The section on skill chips was pretty straight forward. Each chip is implanted directly into the brain jack on the side of the skull, and once a skill is learnt it is remembered permanently. Using a skill once it is learnt is simply a matter of clicking the Skills icon and selecting the skill from the list. I learnt many other valuable things from the manual, but I’ll discuss them when it makes sense to do so rather than fill this post with stuff that makes no sense to anyone apart from those that have already played the game. With all this in mind, I opened up my inventory and clicked on the Cryptology skill chip I’d retrieved from Shiva, and then selected Operate Item. A message popped up saying “Skill chip implanted”. Now when I clicked on my Skills icon I could see Crypotology, so I clicked on it. “Enter a word to decode:...” So that’s what it was used for! I couldn’t think of any words I needed to decode at this point, so I went back to my inventory and implanted the Hardware Repair chip. When I tried using it I was given a list of items I could repair, which at this stage only contained the UXB. When I tried to repair it I was told that the “Hardware has no bugs”.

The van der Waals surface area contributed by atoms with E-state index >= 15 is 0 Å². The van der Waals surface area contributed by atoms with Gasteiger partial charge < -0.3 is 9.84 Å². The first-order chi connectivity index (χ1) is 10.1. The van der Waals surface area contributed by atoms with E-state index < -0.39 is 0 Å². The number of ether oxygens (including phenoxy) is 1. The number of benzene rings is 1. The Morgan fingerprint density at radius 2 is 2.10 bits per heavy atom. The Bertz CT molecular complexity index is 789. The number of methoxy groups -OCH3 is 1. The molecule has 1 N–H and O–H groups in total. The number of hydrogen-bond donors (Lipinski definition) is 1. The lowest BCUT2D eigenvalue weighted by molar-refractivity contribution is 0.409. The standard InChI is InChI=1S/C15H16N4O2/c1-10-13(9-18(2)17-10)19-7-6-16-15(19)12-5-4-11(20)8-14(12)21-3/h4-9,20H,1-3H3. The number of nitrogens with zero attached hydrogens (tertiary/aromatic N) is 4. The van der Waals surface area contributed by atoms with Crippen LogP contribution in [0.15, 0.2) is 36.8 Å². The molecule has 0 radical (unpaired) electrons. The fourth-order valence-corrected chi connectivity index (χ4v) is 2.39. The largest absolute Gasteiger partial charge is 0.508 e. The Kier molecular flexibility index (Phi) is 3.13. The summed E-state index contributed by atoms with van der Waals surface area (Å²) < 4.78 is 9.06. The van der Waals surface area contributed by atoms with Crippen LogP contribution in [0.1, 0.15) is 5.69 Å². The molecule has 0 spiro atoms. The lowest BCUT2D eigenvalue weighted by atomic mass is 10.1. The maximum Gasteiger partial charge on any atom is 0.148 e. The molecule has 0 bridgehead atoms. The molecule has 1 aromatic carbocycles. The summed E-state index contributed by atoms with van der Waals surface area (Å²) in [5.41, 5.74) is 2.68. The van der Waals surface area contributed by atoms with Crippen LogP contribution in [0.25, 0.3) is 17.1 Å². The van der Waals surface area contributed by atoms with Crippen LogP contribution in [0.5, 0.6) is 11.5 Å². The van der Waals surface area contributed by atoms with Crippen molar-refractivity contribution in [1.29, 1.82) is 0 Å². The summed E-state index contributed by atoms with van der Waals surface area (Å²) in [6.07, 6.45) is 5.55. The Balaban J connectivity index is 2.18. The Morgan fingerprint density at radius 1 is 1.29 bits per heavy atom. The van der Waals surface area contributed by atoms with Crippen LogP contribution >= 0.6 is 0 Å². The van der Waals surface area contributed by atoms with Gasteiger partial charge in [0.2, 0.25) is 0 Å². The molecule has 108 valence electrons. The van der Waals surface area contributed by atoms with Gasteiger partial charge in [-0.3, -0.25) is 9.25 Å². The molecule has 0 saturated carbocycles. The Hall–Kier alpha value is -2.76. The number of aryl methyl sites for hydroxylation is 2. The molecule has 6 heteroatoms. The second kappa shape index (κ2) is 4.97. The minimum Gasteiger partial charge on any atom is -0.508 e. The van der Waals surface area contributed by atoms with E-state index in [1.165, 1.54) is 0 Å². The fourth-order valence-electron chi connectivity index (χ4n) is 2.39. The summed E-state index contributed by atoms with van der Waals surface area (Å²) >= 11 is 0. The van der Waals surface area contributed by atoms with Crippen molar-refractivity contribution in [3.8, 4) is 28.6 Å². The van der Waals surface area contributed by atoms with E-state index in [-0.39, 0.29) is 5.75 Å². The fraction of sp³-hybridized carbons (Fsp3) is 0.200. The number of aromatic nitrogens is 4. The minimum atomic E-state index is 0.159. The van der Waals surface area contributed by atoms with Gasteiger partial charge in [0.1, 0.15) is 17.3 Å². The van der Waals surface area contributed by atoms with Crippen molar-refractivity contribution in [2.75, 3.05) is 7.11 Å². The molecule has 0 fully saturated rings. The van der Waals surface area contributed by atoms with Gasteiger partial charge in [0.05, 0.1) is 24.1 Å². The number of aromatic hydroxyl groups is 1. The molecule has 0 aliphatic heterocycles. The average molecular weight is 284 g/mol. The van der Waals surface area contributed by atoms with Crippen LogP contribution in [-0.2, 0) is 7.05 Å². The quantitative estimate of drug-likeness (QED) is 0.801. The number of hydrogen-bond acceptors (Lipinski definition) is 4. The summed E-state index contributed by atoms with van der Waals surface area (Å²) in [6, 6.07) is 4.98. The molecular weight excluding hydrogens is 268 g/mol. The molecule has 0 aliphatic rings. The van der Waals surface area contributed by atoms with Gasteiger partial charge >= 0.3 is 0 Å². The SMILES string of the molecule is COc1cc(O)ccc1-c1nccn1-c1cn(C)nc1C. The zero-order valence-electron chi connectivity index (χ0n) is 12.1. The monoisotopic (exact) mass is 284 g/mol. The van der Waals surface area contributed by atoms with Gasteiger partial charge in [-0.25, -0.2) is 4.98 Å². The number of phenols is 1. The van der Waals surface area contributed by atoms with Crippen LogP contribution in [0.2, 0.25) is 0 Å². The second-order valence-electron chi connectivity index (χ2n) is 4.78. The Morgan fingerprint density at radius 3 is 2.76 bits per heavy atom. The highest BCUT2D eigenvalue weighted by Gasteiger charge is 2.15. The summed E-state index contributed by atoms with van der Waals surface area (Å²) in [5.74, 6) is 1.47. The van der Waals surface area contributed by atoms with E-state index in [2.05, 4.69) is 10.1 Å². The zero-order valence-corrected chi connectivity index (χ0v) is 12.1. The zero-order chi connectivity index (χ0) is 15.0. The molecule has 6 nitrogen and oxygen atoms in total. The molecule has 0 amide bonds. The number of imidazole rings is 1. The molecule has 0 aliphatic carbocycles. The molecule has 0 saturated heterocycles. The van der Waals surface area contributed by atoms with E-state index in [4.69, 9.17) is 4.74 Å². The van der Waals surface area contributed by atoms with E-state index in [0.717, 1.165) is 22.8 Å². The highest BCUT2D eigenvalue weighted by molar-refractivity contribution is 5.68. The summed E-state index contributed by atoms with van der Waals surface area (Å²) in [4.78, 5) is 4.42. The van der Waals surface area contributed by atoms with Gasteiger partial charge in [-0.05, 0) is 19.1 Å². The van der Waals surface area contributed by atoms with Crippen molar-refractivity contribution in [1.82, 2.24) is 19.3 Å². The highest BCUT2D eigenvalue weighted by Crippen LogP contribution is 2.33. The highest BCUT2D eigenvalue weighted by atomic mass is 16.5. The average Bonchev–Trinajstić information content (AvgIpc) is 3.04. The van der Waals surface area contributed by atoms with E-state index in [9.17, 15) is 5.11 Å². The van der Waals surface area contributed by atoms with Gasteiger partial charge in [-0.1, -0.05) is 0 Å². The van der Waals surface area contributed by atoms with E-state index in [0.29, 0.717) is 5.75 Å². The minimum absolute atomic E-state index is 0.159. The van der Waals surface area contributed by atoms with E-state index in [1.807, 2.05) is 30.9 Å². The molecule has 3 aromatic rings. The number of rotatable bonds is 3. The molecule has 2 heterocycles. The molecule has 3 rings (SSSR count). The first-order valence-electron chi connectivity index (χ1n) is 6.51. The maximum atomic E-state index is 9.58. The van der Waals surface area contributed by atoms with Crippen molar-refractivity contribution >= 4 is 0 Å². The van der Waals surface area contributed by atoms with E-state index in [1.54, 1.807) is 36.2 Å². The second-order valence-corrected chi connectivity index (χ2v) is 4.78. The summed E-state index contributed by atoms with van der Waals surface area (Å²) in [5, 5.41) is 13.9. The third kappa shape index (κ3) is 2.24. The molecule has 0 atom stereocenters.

I have other skills too...honest!